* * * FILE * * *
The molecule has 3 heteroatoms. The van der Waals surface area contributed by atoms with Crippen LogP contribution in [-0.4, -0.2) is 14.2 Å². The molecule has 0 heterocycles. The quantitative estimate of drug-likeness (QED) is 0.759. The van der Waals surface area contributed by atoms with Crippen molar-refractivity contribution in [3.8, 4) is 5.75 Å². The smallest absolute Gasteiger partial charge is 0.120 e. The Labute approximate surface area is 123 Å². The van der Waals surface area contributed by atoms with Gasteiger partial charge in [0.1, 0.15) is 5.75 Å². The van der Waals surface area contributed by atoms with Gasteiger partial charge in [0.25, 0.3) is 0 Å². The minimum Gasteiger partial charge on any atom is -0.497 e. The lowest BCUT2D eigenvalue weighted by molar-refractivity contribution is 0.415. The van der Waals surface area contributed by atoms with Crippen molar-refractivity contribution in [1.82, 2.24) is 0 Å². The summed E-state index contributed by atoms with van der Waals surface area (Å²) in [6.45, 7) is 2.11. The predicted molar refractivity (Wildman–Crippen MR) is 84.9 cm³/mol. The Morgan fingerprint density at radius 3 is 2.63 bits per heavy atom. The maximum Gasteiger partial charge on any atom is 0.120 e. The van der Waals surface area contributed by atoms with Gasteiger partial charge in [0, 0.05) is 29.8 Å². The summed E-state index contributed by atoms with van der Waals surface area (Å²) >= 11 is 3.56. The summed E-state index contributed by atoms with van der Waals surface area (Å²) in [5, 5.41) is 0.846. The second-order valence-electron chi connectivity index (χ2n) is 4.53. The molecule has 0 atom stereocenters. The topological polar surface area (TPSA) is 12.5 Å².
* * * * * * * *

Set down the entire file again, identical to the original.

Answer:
The molecule has 3 heteroatoms. The van der Waals surface area contributed by atoms with Crippen LogP contribution in [-0.4, -0.2) is 14.2 Å². The molecule has 0 heterocycles. The quantitative estimate of drug-likeness (QED) is 0.759. The van der Waals surface area contributed by atoms with Crippen molar-refractivity contribution in [3.8, 4) is 5.75 Å². The smallest absolute Gasteiger partial charge is 0.120 e. The Labute approximate surface area is 123 Å². The van der Waals surface area contributed by atoms with Gasteiger partial charge in [0.1, 0.15) is 5.75 Å². The van der Waals surface area contributed by atoms with Gasteiger partial charge in [0.25, 0.3) is 0 Å². The minimum Gasteiger partial charge on any atom is -0.497 e. The lowest BCUT2D eigenvalue weighted by molar-refractivity contribution is 0.415. The van der Waals surface area contributed by atoms with Crippen molar-refractivity contribution in [1.82, 2.24) is 0 Å². The summed E-state index contributed by atoms with van der Waals surface area (Å²) in [6.45, 7) is 2.11. The predicted molar refractivity (Wildman–Crippen MR) is 84.9 cm³/mol. The Morgan fingerprint density at radius 3 is 2.63 bits per heavy atom. The maximum Gasteiger partial charge on any atom is 0.120 e. The van der Waals surface area contributed by atoms with Gasteiger partial charge in [0, 0.05) is 29.8 Å². The summed E-state index contributed by atoms with van der Waals surface area (Å²) >= 11 is 3.56. The summed E-state index contributed by atoms with van der Waals surface area (Å²) in [5, 5.41) is 0.846. The second-order valence-electron chi connectivity index (χ2n) is 4.53. The molecule has 0 atom stereocenters. The topological polar surface area (TPSA) is 12.5 Å².